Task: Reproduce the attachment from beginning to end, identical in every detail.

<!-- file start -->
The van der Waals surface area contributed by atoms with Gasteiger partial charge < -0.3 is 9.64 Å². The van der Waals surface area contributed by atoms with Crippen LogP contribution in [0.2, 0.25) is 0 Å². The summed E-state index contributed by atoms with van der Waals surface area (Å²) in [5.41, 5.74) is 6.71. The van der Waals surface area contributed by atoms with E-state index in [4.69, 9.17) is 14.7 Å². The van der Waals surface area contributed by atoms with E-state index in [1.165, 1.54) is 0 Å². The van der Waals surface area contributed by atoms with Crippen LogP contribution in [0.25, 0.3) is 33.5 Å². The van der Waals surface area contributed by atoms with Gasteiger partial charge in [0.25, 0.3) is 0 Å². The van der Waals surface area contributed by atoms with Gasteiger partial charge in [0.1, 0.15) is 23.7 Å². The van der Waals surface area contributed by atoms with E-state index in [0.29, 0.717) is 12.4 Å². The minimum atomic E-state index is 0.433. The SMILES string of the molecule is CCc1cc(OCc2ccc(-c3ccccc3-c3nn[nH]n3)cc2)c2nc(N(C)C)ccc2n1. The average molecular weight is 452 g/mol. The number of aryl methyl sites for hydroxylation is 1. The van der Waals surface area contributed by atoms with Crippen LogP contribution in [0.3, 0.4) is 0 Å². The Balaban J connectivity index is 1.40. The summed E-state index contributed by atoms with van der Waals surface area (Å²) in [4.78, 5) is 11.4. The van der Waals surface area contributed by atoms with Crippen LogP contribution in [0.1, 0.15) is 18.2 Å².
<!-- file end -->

The van der Waals surface area contributed by atoms with Gasteiger partial charge < -0.3 is 9.64 Å². The van der Waals surface area contributed by atoms with Crippen LogP contribution in [0.2, 0.25) is 0 Å². The summed E-state index contributed by atoms with van der Waals surface area (Å²) in [5.41, 5.74) is 6.71. The van der Waals surface area contributed by atoms with E-state index in [4.69, 9.17) is 14.7 Å². The van der Waals surface area contributed by atoms with E-state index in [1.165, 1.54) is 0 Å². The van der Waals surface area contributed by atoms with Crippen LogP contribution in [0.25, 0.3) is 33.5 Å². The van der Waals surface area contributed by atoms with Gasteiger partial charge in [0.25, 0.3) is 0 Å². The van der Waals surface area contributed by atoms with Gasteiger partial charge in [0.1, 0.15) is 23.7 Å². The van der Waals surface area contributed by atoms with E-state index in [0.29, 0.717) is 12.4 Å². The minimum atomic E-state index is 0.433. The SMILES string of the molecule is CCc1cc(OCc2ccc(-c3ccccc3-c3nn[nH]n3)cc2)c2nc(N(C)C)ccc2n1. The average molecular weight is 452 g/mol. The number of aryl methyl sites for hydroxylation is 1. The van der Waals surface area contributed by atoms with Crippen LogP contribution in [0.3, 0.4) is 0 Å². The Balaban J connectivity index is 1.40. The summed E-state index contributed by atoms with van der Waals surface area (Å²) in [4.78, 5) is 11.4. The van der Waals surface area contributed by atoms with Crippen LogP contribution in [0.1, 0.15) is 18.2 Å².